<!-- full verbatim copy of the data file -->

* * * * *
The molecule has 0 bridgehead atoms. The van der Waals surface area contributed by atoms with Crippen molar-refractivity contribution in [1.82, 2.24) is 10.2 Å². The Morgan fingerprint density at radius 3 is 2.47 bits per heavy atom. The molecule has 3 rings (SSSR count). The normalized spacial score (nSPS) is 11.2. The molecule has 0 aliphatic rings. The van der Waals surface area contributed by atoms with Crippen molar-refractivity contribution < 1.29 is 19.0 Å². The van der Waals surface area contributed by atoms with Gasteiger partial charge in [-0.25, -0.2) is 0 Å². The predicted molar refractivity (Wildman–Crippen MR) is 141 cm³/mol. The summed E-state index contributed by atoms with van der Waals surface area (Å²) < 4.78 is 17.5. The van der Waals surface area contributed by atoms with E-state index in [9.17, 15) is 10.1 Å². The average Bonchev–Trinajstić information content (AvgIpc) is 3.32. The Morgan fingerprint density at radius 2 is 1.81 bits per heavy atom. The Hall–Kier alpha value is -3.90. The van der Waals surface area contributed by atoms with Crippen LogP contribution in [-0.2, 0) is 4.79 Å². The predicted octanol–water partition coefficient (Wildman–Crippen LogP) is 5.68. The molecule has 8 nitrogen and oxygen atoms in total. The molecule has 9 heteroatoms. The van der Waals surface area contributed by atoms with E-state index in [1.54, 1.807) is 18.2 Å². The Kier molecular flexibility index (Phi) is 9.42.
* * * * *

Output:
The molecule has 0 bridgehead atoms. The van der Waals surface area contributed by atoms with Crippen molar-refractivity contribution in [1.82, 2.24) is 10.2 Å². The Morgan fingerprint density at radius 3 is 2.47 bits per heavy atom. The molecule has 3 rings (SSSR count). The normalized spacial score (nSPS) is 11.2. The molecule has 0 aliphatic rings. The van der Waals surface area contributed by atoms with Crippen molar-refractivity contribution < 1.29 is 19.0 Å². The van der Waals surface area contributed by atoms with Gasteiger partial charge in [-0.25, -0.2) is 0 Å². The predicted molar refractivity (Wildman–Crippen MR) is 141 cm³/mol. The summed E-state index contributed by atoms with van der Waals surface area (Å²) < 4.78 is 17.5. The van der Waals surface area contributed by atoms with E-state index in [9.17, 15) is 10.1 Å². The average Bonchev–Trinajstić information content (AvgIpc) is 3.32. The Morgan fingerprint density at radius 2 is 1.81 bits per heavy atom. The Hall–Kier alpha value is -3.90. The van der Waals surface area contributed by atoms with Crippen LogP contribution in [-0.2, 0) is 4.79 Å². The predicted octanol–water partition coefficient (Wildman–Crippen LogP) is 5.68. The molecule has 8 nitrogen and oxygen atoms in total. The molecule has 9 heteroatoms. The van der Waals surface area contributed by atoms with E-state index in [1.54, 1.807) is 18.2 Å². The Kier molecular flexibility index (Phi) is 9.42.